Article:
If someone hears it in that context, well, okay, that's cool. Again, at the end of the day, my concern is to write music and that's what it is. Music isn't a game, it's supposed to be an emotional kind of experience.

When I heard about Rock Band and was asked to put some music on it, I did that. Then I thought, what if, with our next record, we release it on Rock Band first? The entire album. But then I thought about it some more and decided no, because I don't want people remembering it that way. I want it to be an album, a piece of music and not a game. There's a balance there, but music should have its own place, because it is not just about how many people can get it in whatever form.

Activision released special band-specific Guitar Hero games, like Metallica and Aerosmith. Have you ever been approached about a NIN edition?

Trent: Not that I know of. I'm not saying this to be modest, but we aren't in the same demographic or audience size as those bands. NIN doesn't really fit that mold, because there is no guitar in a third of our songs and, to be honest with you, I wouldn't want to do that anyway.

If you had to pick one video game character to identify with, who would it be?

Trent: Umm, that's a tough one. [Long pause.]

I really can't think of shit right now. Rob, you got one, I know you do. You're thinking Samus, but she's a chick and you don't want to say that. [Laughs.]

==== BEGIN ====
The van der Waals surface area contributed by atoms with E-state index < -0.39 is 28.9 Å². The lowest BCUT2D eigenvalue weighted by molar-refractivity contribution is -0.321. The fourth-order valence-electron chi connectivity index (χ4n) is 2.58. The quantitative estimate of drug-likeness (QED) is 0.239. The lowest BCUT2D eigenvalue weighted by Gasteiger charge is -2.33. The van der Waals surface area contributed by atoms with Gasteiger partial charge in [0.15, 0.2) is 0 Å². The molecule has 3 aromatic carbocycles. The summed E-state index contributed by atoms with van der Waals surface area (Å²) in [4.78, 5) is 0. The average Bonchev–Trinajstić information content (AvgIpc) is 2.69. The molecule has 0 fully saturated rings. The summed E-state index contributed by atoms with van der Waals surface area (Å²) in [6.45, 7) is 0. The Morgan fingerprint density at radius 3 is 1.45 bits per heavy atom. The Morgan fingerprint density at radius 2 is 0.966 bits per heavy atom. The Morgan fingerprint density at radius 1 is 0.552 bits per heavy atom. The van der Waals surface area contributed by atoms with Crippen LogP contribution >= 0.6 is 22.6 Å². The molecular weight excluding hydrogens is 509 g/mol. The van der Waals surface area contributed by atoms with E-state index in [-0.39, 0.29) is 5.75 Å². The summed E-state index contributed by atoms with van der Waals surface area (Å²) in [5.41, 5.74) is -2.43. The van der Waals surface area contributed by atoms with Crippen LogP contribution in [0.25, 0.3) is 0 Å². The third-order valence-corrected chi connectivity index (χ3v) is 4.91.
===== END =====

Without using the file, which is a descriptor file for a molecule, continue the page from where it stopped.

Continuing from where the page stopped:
It's that or Link.

Rob: Yeah, I'd go with Link, actually. That's a good one, because I was the loner kid who just wanted everyone to leave me alone so I could play Zelda. It's that lone person experience that kind of defined who I am.

Trent: Yeah and I can't think of anything.

What about Mario? You said you liked Nintendo.

Trent: No, he's too common. Too bourgeois.

Well, now that you're moving on from NIN, do you have any interest in putting your creative energy into video games? Whether it be development or creating a soundtrack for a game?

Trent: Yeah, again, Rob and I are working on a project together that's moving forward and focuses on the creation of content from a developer's perspective. Would I do music for an everyday game? Meh. I'm not thrilled about the idea, but if someone cool came to me and had this great game, then I'd consider it. Just like if a great director came to me and said, "I'm doing a film would you want to do the music?" I'd consider it.

That's not my dream job, to be honest with you. The idea of making a cool game or making a cool software platform, now that's wildly exciting to me! Content creation is where me and Rob are headed.

That's sort of a direct result of what we did with Year Zero, in terms of the ARG and presenting it. That was, from my perspective, the most rewarding creative experience, musical or not. Being able to take this world and present it to people in a creative way. It wasn't a game, it wasn't a website, it was kind of all those things in one. It was an experience where it was fun to use all the different kinds of mediums that are available now and, in the end, kind of creep into people's minds.

I like playing shows, and I can play shows. I've played big shows and I've played shitty shows. I've played where people show up and played where people don't show. But what excites me is working on stuff like the Year Zero project more than my current thing. I could keep doing shows. I'm pretty good at it, but I want to fucking start something that I might suck at and try that. You know, to see what it's like to suck for once.